June 18, 2024

How to Send a Style Guide Discussion Straight to Hell

From time to time it’s necessary for copy editors to have discussions about style. Maybe an issue keeps popping up that isn’t quite covered by your style manual or house style, and you need to decide how to handle it. Maybe it’s been a while since you reviewed your house style guide, and you want to review it and make sure it’s still useful and relevant. Or maybe you don’t even have a house style guide and need to decide what should go in it so that you and your coworkers can all be on the same page.

And from time to time you may also find it necessary to do whatever it takes to prevent that discussion from taking place. Perhaps you don’t want it to become apparent that you haven’t kept up with changes to The Chicago Manual of Style since the early ’90s. Perhaps you realize deep down that your style preferences are all indefensible, and you want to avoid being put in an awkward position. Perhaps you’re used to getting your way and don’t know how to handle differing opinions in a healthy manner. Or perhaps you’re simply afraid of change.

Whatever the reason, if you find yourself in such a position, here are five simple tips for sabotaging style discussions at work.

Tip #1: Delay

The easiest way to ruin a style discussion is simply to put off having it. When the topic of updating or codifying your house style guide comes up in staff meeting, say that you haven’t had a chance to look at the issues first. You can also suggest that now’s not a good time to have the discussion because you’ve got too much to do and need to get back to work. With this simple combination, you can keep kicking the can down the road for months. It has the added effect of making you seem more valuable than everyone else because you’re so busy.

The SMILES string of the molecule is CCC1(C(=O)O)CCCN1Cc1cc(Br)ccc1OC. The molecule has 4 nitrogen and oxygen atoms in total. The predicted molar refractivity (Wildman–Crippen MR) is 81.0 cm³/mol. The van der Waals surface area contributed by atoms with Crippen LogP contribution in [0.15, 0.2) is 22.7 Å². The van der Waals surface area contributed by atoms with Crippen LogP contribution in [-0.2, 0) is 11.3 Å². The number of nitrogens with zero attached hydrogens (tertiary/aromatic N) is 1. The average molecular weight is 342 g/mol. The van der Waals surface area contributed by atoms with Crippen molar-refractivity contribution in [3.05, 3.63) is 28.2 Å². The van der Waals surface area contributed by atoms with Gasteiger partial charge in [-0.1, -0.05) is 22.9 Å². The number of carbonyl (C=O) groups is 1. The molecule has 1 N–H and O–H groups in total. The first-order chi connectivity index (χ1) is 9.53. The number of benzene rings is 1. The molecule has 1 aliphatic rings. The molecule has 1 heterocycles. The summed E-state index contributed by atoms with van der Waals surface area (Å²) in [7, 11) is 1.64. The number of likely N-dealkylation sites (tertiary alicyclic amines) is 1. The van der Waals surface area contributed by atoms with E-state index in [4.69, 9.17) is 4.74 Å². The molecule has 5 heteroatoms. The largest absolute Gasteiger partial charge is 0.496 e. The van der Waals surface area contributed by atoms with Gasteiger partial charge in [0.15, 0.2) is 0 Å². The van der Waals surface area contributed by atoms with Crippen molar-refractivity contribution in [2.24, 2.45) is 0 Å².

Tip #2: Divert

When you can’t put it off any longer and are finally forced to have the discussion, start by asking if the house style guide is just a style guide or if it’s more of a training document. If it’s a style guide, then maybe it doesn’t make sense to repeat a bunch of rules that are already found in Chicago, but if it’s a training document, then maybe it makes sense to put all of those common Chicago rules in there to provide an easy reference for the interns and help them get up to speed faster. With any luck, you’ll kick off an argument that will waste several minutes and sap everyone’s collective will to keep the discussion going.

Once the debate settles down and your coworkers all agree that the purpose of the house style guide is, indeed, to serve as a house style guide, see if you can keep things going by interjecting “Oh, I just thought it might be helpful for the interns to put those things in there” a few more times, as if the matter still isn’t quite settled.

Tip #3: Disrupt

When your coworkers suggest dropping a particular house style rule and just following Chicago’s advice on the issue, respond by arguing that just because Chicago says something is okay doesn’t mean it is—we should have higher standards. Use this argument to pivot into a broader rant about how nobody reads anymore, how most of our readers are culturally illiterate, and how almost none of our designers know anything about fine typography. A simple question about end-of-line hyphenation quickly descends into an exhausting debate about whether accepting a longstanding industry standard is somehow contributing to societal decline.